At long last, this project is complete. There were a lot of iterations, a lot of mistakes, but the end product is something I can be proud of. My first large-ish project using the 3D printer and LEDs and all that goes with it. I learned a lot and am very satisfied with the results. Looking back at the originally planned features, I was able to check each one off and even add a few. The sign takes up about a 17 (H) x 18 (W) inch area and looks pretty clean on the wall, if I do say so myself.
effects and features
The plan was to have a sign that could display any color and at least a few lighting effects. The final product is able to do just that. Any color can be selected via the custom app (shown below). Predefined colors can be used through voice command. There are currently eight different effects (see video demo below), which is more than I originally planned. The LEDs can be turned off to preserve battery power.
As designed, it can be hung on a wall or stand on top of a flat surface. It’s fairly sturdy despite the “does it” overhanging. Due to its slender profile, it doesn’t take up too much space on a table either. The 10,000mAh battery keeps the sign lit for about two full days when displaying the rainbow effect. If it were to display all white, I’m sure the battery would last less than a day since white would use the most power. Turning off the LEDs when not in use further preserves power and the sign is able to idle with just the ESP32 powered on (without sleep function) for nearly a full week. Not bad! I could probably squeeze out a few more days of idle power if I implemented the sleep function of the ESP32, but for this project, I didn’t really see the value.
Controlling the sign is done via the custom Android app or through Google Assistant. Any of the eight effects can be activated, the sign can be turned on or off, and the brightness can be set to slightly dim. While the app allows selection of any color for display, only predefined colors are used with Google Assistant activation. Google Assistant is powered through IFTTT and AdaFruit’s IO service. Definitely a great way to integrate smart features into almost any project.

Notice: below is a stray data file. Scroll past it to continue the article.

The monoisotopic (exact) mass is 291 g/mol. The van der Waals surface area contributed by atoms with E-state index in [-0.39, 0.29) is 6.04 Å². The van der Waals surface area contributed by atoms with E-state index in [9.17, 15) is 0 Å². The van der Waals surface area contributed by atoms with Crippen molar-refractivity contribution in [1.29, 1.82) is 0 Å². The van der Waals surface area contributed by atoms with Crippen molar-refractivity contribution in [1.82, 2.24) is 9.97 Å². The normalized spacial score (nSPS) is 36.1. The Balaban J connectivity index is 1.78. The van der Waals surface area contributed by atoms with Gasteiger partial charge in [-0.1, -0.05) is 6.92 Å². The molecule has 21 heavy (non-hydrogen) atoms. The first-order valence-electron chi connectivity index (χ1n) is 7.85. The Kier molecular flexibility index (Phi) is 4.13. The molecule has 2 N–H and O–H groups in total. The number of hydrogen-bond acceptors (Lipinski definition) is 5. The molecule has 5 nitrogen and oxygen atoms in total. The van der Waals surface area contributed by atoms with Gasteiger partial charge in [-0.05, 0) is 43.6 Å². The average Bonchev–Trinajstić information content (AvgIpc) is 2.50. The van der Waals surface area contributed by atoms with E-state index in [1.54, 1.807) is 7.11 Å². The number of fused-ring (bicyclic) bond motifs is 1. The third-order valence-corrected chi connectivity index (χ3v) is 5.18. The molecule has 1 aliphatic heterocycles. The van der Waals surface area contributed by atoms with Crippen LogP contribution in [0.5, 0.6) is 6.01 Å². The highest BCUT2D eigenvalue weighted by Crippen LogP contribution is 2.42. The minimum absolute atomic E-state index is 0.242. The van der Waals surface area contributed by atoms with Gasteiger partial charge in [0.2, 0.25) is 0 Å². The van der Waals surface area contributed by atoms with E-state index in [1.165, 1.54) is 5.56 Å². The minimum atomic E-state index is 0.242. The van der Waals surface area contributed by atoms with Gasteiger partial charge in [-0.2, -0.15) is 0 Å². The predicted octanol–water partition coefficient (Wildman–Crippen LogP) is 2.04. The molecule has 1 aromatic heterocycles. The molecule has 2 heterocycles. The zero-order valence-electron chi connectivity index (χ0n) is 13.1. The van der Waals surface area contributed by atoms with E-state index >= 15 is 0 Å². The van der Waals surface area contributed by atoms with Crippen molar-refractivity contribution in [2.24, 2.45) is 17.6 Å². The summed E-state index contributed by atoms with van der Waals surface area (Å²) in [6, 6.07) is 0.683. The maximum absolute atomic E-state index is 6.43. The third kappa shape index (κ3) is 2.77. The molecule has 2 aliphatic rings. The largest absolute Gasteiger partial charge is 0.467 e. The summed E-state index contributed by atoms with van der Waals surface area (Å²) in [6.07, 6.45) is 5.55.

cost and materials
The sign was entirely 3D printed other than the LEDs, battery, and controller. Cost of materials does not include wires and screws, which most people have already, nor electricity (which isn’t much). Cost of filament is estimated based on the final print and does not include test prints. Disclaimer: Links to specified materials are affiliate links. If you enjoyed this project and would like to support other projects, please considering using these links to make your purchase.
Grand Total: ~$57
- ~$16 Black PLA
- ~$6 White PLA
- ~$5.20 WS2812B RGB Addressable LEDs (used 52 LEDs)
- ~$7.50 ESP WROOM-32 dev board
- ~$22 Anker PowerCore 10,000mAh Power Bank
Obviously, if you chose to make a sign yourself, the cost would vary based on how big it is and how many LEDs you plan to use. My design used 52 LEDs, which I thought was sufficient to light the sign while keeping within my battery power limits. The cost of the battery will vary greatly too. This particular power bank does go on sale now and then, but at the time I purchased it, it was unfortunately not on sale. I went with this particular power bank for its physical dimensions while also providing enough power for what I believed would be sufficient for a day’s worth of use.
wrap up & demonstration
This project has been fun and full of learning opportunities. Of all the features listed in the planning stage, the only one I did not implement was a plug-in option. Overall, I’m very satisfied with the end result and I’d probably make something even better the next time around. I’m looking forward to the next project and using what I’ve learned. Below is a video demonstration of the sign.